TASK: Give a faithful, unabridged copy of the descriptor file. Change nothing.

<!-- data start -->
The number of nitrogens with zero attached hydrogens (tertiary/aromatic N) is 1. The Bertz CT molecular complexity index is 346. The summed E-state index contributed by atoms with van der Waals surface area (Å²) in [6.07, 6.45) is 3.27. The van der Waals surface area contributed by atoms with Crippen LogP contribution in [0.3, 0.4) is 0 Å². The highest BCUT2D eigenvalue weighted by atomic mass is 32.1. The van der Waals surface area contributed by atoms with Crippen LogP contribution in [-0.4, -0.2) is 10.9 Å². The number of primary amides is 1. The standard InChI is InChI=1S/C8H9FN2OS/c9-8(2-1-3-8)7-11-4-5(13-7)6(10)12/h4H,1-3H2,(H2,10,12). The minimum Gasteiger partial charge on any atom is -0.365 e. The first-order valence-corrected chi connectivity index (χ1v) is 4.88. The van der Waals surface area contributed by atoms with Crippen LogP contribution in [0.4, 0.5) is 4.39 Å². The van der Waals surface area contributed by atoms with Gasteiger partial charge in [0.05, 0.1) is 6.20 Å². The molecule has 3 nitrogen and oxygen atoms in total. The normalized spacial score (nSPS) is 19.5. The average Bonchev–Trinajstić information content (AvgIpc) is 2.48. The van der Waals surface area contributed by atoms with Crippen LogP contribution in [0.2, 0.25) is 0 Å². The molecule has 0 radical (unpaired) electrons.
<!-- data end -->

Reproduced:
The number of nitrogens with zero attached hydrogens (tertiary/aromatic N) is 1. The Bertz CT molecular complexity index is 346. The summed E-state index contributed by atoms with van der Waals surface area (Å²) in [6.07, 6.45) is 3.27. The van der Waals surface area contributed by atoms with Crippen LogP contribution in [0.3, 0.4) is 0 Å². The highest BCUT2D eigenvalue weighted by atomic mass is 32.1. The van der Waals surface area contributed by atoms with Crippen LogP contribution in [-0.4, -0.2) is 10.9 Å². The number of primary amides is 1. The standard InChI is InChI=1S/C8H9FN2OS/c9-8(2-1-3-8)7-11-4-5(13-7)6(10)12/h4H,1-3H2,(H2,10,12). The minimum Gasteiger partial charge on any atom is -0.365 e. The first-order valence-corrected chi connectivity index (χ1v) is 4.88. The van der Waals surface area contributed by atoms with Crippen LogP contribution in [0.4, 0.5) is 4.39 Å². The van der Waals surface area contributed by atoms with Gasteiger partial charge in [0.05, 0.1) is 6.20 Å². The molecule has 3 nitrogen and oxygen atoms in total. The normalized spacial score (nSPS) is 19.5. The average Bonchev–Trinajstić information content (AvgIpc) is 2.48. The van der Waals surface area contributed by atoms with Crippen LogP contribution in [0.2, 0.25) is 0 Å². The molecule has 0 radical (unpaired) electrons.